Friday, June 12, 2015

Update On the Kinder Morgan Short (KMI)

We have quite a bit on this one, links below.
One note on prices. In the piece below Barron's says the stock is up 13% from their post date.

Our results are not nearly as bad, having held fire until Alphaville's Izabella Kaminska wrote an Aug. 18, 2014 piece,"Kinder Morgan, MLPs and the sell case" which we linked to in "The 'Kinder Morgan Is a House of Cards' Theory and the Pros and Cons of Going Short (KMI)". The stock closed that day at $41.14 and closed yesterday at $39.78 leaving you 3.3% to the good but which of course is offset by the 4.80% (annual) dividend you've been paying and the cost of borrowing the stock (pretty cheap).
As I said in the intro to that piece:
...Regarding a short on KMI, I hate paying dividends on short positions.
Hate it, hate it, hate it.
But I might be tempted in this case. And the rate of ascent on the stock is definitely rolling over....
Here's Barron's Read This, Spike That column:

The Bear Case Against MLP Kinder Morgan 
Is the energy-pipeline titan finally due for a fall? Has Wendy’s become the new Mickey D’s?
Sixteen months ago, when shares of master limited partnership (MLP) giant Kinder Morgan were cruising along and paying a 6% dividend yield to boot, Barron’s ran a cover story arguing that the stock was due for a fall. 

The piece, written by veteran writer Andrew Bary, argued that the energy pipeline operator was “about double the valuation of electric utilities, telecom, and cable TV companies, whose expected annual growth is comparable to or better than the projected 5% growth in Kinder Morgan’s distributable cash flow over the next few years.”

Moreover, Bary argued that the MLP calculation of distributable cash flow, an earnings-like measure popular in the industry, uses “some aggressive assumptions about how much it takes to sustain some of the company’s businesses, particularly its oil-production division, which generates almost 20% of annual cash flow. Use more conservative assumptions, and DCF would be lower, and so likely would the distribution and the price of the MLP units.”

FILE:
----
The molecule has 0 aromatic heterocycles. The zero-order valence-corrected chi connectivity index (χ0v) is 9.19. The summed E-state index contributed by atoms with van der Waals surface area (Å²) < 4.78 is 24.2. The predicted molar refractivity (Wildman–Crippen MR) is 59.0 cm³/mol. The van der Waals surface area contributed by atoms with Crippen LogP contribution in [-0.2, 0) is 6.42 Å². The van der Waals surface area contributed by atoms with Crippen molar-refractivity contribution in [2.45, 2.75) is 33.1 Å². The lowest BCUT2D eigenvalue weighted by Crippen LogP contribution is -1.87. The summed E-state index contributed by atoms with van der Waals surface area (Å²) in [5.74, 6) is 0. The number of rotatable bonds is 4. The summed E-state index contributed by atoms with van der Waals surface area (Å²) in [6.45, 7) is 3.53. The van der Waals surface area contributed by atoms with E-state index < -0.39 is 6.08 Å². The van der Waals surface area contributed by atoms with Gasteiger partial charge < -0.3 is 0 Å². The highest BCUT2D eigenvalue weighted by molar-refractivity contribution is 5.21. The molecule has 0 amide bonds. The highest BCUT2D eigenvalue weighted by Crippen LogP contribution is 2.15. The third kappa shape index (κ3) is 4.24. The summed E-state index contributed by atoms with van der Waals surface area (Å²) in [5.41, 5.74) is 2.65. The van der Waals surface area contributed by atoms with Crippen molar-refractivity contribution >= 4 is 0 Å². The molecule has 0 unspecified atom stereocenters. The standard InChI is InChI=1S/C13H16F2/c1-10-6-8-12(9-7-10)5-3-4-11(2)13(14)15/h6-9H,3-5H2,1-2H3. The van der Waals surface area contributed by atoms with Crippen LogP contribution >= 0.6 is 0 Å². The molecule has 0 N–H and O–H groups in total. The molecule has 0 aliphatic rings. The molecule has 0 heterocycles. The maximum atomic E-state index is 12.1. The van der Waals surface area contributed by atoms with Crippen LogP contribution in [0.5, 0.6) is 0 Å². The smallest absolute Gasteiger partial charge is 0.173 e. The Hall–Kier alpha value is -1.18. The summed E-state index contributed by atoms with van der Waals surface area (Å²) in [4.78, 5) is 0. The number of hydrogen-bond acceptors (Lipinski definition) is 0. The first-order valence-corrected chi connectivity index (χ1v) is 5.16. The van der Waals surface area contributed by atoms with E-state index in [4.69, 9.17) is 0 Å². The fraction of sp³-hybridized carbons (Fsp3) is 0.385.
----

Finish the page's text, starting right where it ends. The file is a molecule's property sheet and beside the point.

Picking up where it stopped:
The piece generated a fair amount of backlash from readers. MLP lovers are a passionate crowd. Worse for us, the call has been wrong. 

Over the past year, shares of Kinder Morgan (ticker: KMI ) have climbed 13%, several points ahead of the broader stock market, even while the price of the fuel moving through the company’s pipelines has fallen sharply. Indeed, a major argument on behalf of pipeline operators like Kinder Morgan is that their fortunes aren’t tied to the price of fossil fuels. 

But the bear arguments haven’t gone away. In a Tumblr post that appeared Thursday on Yahoo Finance, Brian Nelson, president of the independent investment-research company Valuentum Securities, makes a five-point argument for why shares of Kinder Morgan will “collapse.”
Stating that he is removing the stock from his firm’s dividend growth portfolio, Nelson makes a number of points that touch on the argument Bary made in Barron’s and even go beyond it. 

Like Bary, Nelson thinks that the stock has gotten way overvalued and also questions the solidity of those underlying earnings factored into the valuation. 

But Nelson also argues that the company’s debt load “is downright scary.”...MORE
In a bit of a 'Barron's effect' the stock is off another 2% pre-market at $38.95
Some of our other KMI posts:

Aug. 11 
In Other News: "Kinder Morgan to abandon MLP structure it pioneered, will become 4th biggest US energy company" (KMI) 

Aug. 12, 2014 
Kinder Morgan Creates Money Out of Thin Air
Aug. 12
Asking the Right Question About the Kinder Morgan Deal: Why Now? (KMI)
Aug. 19 
David Cay Johnston on Kinder Morgan’s Evolving Tax Strategy (KMI)
Oct. 14, 2014
Kinder Morgan Has Given Up All the Gains From The August Roll-up (KMI)
Feb. 2, 2015
Oil: A Look At The Incredible Levitating Kinder Morgan Inc. (KMI)

KMI Kinder Morgan, Inc. daily Stock Chart